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Evolve is working to reform Proposition 13 so that commercial property pays its fair share, and funding is restored to schools and public services.


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Staff Blog

"Prop 13 Girl"

Kelly Osajima

That's me in the middle!

That's me in the middle!

I was known at school as "Prop 13 Girl". I spent my time at UCLA trying to tax corporations. Really. If my professor allowed it, in class I'd give presentations on the corporate tax loophole. At night I would go to bars and get patrons to sign petitions for tax reform.

During my second year at UCLA, I joined thousands of students to protest a 32% fee increase. Despite surrounding their building, brandishing signs and chanting angry words, our efforts were unsuccessful. All of the screaming and marching in the world couldn't have stopped the Regents from increasing student fees -- Sacramento had dealt the UC a devastating cut in its recent budget.  We then focused our anger towards the state Legislature. They told us the same thing: we don't have a choice; there is no money in California. 

Next year, at a student conference, I learned for the first time that there was a reason why higher education in California was suffering: corporations aren't paying their fair share of property taxes. I decided that we needed to change our approach. If there wasn't money in California for education, well, we'd have to get it back. 

As a UCLA representative on the board of the UC Student Association, I proposed a campaign to focus our advocacy efforts to close the corporate loophole.  We spent the year educating students and urging the Regents and Legislature to support Prop 13 reform.  Under the slogan "Fund the UC", we sent 14,000 petitions to Jerry Brown. Slowly, “Prop 13” became a regularly used phrase in UC campus organizing.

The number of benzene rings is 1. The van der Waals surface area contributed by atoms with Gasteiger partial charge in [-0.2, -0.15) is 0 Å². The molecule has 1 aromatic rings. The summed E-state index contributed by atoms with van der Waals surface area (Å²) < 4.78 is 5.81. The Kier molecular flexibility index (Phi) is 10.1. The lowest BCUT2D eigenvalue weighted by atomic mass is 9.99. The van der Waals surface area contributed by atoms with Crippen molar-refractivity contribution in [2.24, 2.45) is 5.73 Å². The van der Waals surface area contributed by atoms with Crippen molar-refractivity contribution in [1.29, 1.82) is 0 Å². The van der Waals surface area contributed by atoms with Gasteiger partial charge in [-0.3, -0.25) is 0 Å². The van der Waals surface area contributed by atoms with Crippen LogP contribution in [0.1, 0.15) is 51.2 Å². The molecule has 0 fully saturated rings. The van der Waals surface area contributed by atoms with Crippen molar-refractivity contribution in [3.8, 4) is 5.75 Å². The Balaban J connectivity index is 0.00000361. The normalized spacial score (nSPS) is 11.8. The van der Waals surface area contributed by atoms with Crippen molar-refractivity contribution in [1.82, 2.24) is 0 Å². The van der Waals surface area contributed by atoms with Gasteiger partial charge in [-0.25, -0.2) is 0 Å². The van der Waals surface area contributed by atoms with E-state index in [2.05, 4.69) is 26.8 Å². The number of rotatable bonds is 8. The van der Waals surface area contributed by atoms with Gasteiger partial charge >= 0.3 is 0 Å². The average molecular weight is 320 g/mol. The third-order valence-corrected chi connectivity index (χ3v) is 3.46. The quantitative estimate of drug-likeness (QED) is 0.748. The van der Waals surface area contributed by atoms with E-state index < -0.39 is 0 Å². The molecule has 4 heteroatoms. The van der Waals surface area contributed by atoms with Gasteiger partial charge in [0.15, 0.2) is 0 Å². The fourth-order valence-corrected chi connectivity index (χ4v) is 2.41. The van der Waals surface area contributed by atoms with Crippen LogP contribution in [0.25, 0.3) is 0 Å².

We accomplished much that year, but when I graduated in 2012, my tuition was still twice as high as it was my freshman year.  There were about half as many classes offered in my Sociology major.  And more and more people were dropping out. 

I owe everything that I am today to the professors, classmates, and organizations of the University of California.  That is the reason I decided to join Evolve and continue the fight for Prop 13 reform. I believe in this issue, and I believe that I have a duty to help save the future of education in our state. 

Now I'm making the exciting transition from student government to full time organizer at Evolve. This weekend, I'm in Irvine at the UC Student Association Congress to begin working with the next generation of student leaders on this campaign. Students are as motivated as ever to continue the work we started, and it is with student organizing that we will win this long-fought battle for Prop 13 reform.